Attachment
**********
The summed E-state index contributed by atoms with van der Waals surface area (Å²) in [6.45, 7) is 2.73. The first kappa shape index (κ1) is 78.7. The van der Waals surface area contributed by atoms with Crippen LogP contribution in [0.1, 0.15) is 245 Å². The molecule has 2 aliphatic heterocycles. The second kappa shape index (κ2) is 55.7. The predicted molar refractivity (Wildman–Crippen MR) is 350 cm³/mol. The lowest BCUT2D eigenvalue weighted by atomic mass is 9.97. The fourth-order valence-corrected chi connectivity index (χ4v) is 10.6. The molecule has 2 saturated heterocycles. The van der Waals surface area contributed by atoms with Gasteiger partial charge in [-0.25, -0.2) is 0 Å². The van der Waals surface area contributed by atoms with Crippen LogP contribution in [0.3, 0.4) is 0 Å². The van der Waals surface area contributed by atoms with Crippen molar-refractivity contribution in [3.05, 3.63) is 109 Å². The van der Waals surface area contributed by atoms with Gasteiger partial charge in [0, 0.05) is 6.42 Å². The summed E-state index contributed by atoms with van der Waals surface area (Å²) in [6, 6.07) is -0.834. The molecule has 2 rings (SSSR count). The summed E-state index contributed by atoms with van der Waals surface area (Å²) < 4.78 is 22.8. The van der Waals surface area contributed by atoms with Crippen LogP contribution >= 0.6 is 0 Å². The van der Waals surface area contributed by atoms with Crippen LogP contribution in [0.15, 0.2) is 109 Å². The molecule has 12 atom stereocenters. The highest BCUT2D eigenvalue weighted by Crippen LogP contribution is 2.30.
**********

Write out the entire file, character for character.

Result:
The summed E-state index contributed by atoms with van der Waals surface area (Å²) in [6.45, 7) is 2.73. The first kappa shape index (κ1) is 78.7. The van der Waals surface area contributed by atoms with Crippen LogP contribution in [0.1, 0.15) is 245 Å². The molecule has 2 aliphatic heterocycles. The second kappa shape index (κ2) is 55.7. The predicted molar refractivity (Wildman–Crippen MR) is 350 cm³/mol. The lowest BCUT2D eigenvalue weighted by atomic mass is 9.97. The fourth-order valence-corrected chi connectivity index (χ4v) is 10.6. The molecule has 2 saturated heterocycles. The van der Waals surface area contributed by atoms with Gasteiger partial charge in [-0.25, -0.2) is 0 Å². The van der Waals surface area contributed by atoms with Crippen LogP contribution in [0.3, 0.4) is 0 Å². The van der Waals surface area contributed by atoms with Crippen molar-refractivity contribution in [3.05, 3.63) is 109 Å². The van der Waals surface area contributed by atoms with Gasteiger partial charge in [0, 0.05) is 6.42 Å². The summed E-state index contributed by atoms with van der Waals surface area (Å²) in [6, 6.07) is -0.834. The molecule has 2 rings (SSSR count). The summed E-state index contributed by atoms with van der Waals surface area (Å²) < 4.78 is 22.8. The van der Waals surface area contributed by atoms with Crippen LogP contribution >= 0.6 is 0 Å². The van der Waals surface area contributed by atoms with Crippen LogP contribution in [0.15, 0.2) is 109 Å². The molecule has 12 atom stereocenters. The highest BCUT2D eigenvalue weighted by Crippen LogP contribution is 2.30.